A Delaware independent contractor agreement is a legal contract between an independent contractor and a client that outlines the scope, deadlines, and payment schedule for freelance work.
Failing to follow Delaware’s employee classification laws can result in expensive fines. Here’s what you need to know to comply with Delaware employment rules.
- Worker Classification: ABC Test
- Tax Structure: Graduated-Rate Income Tax
- Definition: § 3501
- At-Will Employment: Yes (with exceptions)
Independent Contractor Definition
Per Deleware Code Title 19 Section 1101 (a)(4), an employee is a person suffered or permitted to work by an employer in this State. It does not apply to:
a. Employees of the United States government.
b. Employees of the State of Delaware or any political subdivision of this State.
c. Independent contractors.
A worker is only an independent contractor if they:
- Are not subject to the employer’s direction and control when performing services for the employer.
- Perform services outside of the employer’s business or office.
- Own and operate an independently established trade, occupation, profession, or business, such as a freelance copywriting business.
Worker Classification Test
Delaware uses a “right of control” test to determine whether a worker is an employee or an independent contractor, which is part of the ABC test. According to Delaware Code Title 19 Section 3302 (10)(K), courts will assume that a worker is an employee unless:
- The worker has been and will continue to be free from the employer’s direction and control when performing services for the employer.
- The worker performs services outside of the employer’s place(s) of business.
- The worker is engaged in an independently established occupation, trade, profession, or business of the same nature as the service they are performing.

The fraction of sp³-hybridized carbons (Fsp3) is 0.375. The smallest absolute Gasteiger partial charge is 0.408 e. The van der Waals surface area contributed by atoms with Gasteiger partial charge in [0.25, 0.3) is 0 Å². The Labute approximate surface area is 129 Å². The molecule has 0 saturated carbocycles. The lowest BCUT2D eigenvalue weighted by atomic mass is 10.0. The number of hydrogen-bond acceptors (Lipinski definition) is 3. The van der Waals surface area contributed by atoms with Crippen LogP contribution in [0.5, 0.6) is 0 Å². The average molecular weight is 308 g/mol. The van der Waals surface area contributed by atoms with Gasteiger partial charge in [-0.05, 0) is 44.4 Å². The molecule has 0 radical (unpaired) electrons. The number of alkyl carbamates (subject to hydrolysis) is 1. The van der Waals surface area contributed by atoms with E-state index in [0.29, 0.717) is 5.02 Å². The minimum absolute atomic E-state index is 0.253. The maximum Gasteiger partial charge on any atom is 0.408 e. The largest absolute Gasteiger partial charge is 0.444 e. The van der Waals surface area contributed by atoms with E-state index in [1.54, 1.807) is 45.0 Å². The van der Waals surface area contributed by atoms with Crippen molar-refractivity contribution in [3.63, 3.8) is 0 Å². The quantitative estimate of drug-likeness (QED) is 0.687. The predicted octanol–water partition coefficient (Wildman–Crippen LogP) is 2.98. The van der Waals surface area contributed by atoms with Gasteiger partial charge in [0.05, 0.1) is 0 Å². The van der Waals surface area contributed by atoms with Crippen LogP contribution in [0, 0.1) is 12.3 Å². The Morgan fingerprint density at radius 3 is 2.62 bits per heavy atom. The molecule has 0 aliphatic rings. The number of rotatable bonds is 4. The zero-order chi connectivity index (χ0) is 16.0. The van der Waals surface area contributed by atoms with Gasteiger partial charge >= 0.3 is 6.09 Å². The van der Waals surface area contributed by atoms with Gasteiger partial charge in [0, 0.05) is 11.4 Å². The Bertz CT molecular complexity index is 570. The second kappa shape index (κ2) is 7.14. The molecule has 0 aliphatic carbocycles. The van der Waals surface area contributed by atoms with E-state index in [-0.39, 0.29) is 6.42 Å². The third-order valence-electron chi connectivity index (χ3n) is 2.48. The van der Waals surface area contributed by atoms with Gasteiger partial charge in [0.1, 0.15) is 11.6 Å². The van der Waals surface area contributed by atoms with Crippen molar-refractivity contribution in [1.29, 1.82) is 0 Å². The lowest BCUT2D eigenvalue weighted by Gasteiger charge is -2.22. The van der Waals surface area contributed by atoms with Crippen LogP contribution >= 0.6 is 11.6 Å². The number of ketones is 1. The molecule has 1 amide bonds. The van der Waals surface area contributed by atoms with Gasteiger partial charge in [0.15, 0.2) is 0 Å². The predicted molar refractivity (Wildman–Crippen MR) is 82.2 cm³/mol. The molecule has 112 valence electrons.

Rights and Responsibilities
Delaware offers limited workplace protections for independent contractors. To safeguard your rights, it is crucial to have a comprehensive independent contractor agreement in place with the employer before commencing work.
Delaware follows the Internal Revenue Standard (IRS) standard  , which means that anyone who performs services is your employee if you can control what they do and how they will perform the service.
Independent contractors are not employees because they are not subject to client control. As such, you must use Form 1099-NEC to report payments for independent contractor services.
Filing for Unemployment
To determine whether independent contractors can file for unemployment in Delaware, courts will look at the right to control as well as the following factors from Restatement (Second) of Agency Section 220:
- How much control the employer has over the work.
- Whether the employee is engaged in a distinct business or occupation.
- The employee’s type of occupation.
- The required skill set.
- Who supplies the tools required to perform work.
- Whether wages are paid per job or at an hourly rate.
- The type of work regularly performed by the employer.
- Whether the parties believe they have a master/servant relationship.
- Whether the employer is in business.
Compensation for Work Injuries
According to Delaware Code Title 19 Sections 2301, 2306, and 2311, Delaware’s workers’ compensation test  depends on whether the alleged employer is one business or two or more businesses.
If there is only one alleged employer, the court will examine the factors established in the Restatement (Second) of Agency Section 220. If there are two or more employers, the court will look at the following factors:
- Who hired the employee.
- Who may discharge the employee.
- Who pays the employee’s wages.
- Who has the power to control the employee.
Below, you can download a Delaware independent contractor agreement in PDF and Word format: